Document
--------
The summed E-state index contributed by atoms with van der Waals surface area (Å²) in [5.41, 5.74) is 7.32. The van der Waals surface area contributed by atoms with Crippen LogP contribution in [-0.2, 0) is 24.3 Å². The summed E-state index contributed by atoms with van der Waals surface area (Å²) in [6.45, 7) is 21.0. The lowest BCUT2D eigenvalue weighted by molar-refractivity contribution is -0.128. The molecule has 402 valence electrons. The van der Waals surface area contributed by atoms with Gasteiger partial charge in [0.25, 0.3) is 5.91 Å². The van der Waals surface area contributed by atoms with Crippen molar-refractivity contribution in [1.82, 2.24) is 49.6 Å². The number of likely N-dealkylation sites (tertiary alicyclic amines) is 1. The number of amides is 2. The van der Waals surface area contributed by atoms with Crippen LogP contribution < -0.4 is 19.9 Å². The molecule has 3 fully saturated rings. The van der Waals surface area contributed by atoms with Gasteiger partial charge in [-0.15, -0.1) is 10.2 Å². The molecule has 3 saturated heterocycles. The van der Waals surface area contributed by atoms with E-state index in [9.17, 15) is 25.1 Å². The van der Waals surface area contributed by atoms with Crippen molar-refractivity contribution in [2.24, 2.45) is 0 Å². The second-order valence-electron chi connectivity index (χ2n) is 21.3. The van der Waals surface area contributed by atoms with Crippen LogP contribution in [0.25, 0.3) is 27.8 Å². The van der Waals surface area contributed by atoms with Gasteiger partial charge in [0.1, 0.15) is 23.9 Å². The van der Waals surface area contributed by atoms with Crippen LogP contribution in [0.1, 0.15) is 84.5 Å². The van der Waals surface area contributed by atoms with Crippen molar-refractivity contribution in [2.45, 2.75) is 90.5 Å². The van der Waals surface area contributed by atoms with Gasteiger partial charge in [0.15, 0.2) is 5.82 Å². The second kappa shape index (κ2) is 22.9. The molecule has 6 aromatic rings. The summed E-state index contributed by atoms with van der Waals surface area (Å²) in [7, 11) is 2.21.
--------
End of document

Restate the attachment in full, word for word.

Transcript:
The summed E-state index contributed by atoms with van der Waals surface area (Å²) in [5.41, 5.74) is 7.32. The van der Waals surface area contributed by atoms with Crippen LogP contribution in [-0.2, 0) is 24.3 Å². The summed E-state index contributed by atoms with van der Waals surface area (Å²) in [6.45, 7) is 21.0. The lowest BCUT2D eigenvalue weighted by molar-refractivity contribution is -0.128. The molecule has 402 valence electrons. The van der Waals surface area contributed by atoms with Gasteiger partial charge in [0.25, 0.3) is 5.91 Å². The van der Waals surface area contributed by atoms with Crippen molar-refractivity contribution in [1.82, 2.24) is 49.6 Å². The number of likely N-dealkylation sites (tertiary alicyclic amines) is 1. The number of amides is 2. The van der Waals surface area contributed by atoms with Crippen LogP contribution < -0.4 is 19.9 Å². The molecule has 3 fully saturated rings. The van der Waals surface area contributed by atoms with Gasteiger partial charge in [-0.15, -0.1) is 10.2 Å². The molecule has 3 saturated heterocycles. The van der Waals surface area contributed by atoms with E-state index in [9.17, 15) is 25.1 Å². The van der Waals surface area contributed by atoms with Crippen molar-refractivity contribution in [2.24, 2.45) is 0 Å². The second-order valence-electron chi connectivity index (χ2n) is 21.3. The van der Waals surface area contributed by atoms with Crippen LogP contribution in [0.25, 0.3) is 27.8 Å². The van der Waals surface area contributed by atoms with Gasteiger partial charge in [0.1, 0.15) is 23.9 Å². The van der Waals surface area contributed by atoms with Crippen LogP contribution in [0.1, 0.15) is 84.5 Å². The van der Waals surface area contributed by atoms with Crippen molar-refractivity contribution in [2.45, 2.75) is 90.5 Å². The van der Waals surface area contributed by atoms with Gasteiger partial charge in [0.15, 0.2) is 5.82 Å². The second kappa shape index (κ2) is 22.9. The molecule has 6 aromatic rings. The summed E-state index contributed by atoms with van der Waals surface area (Å²) in [7, 11) is 2.21.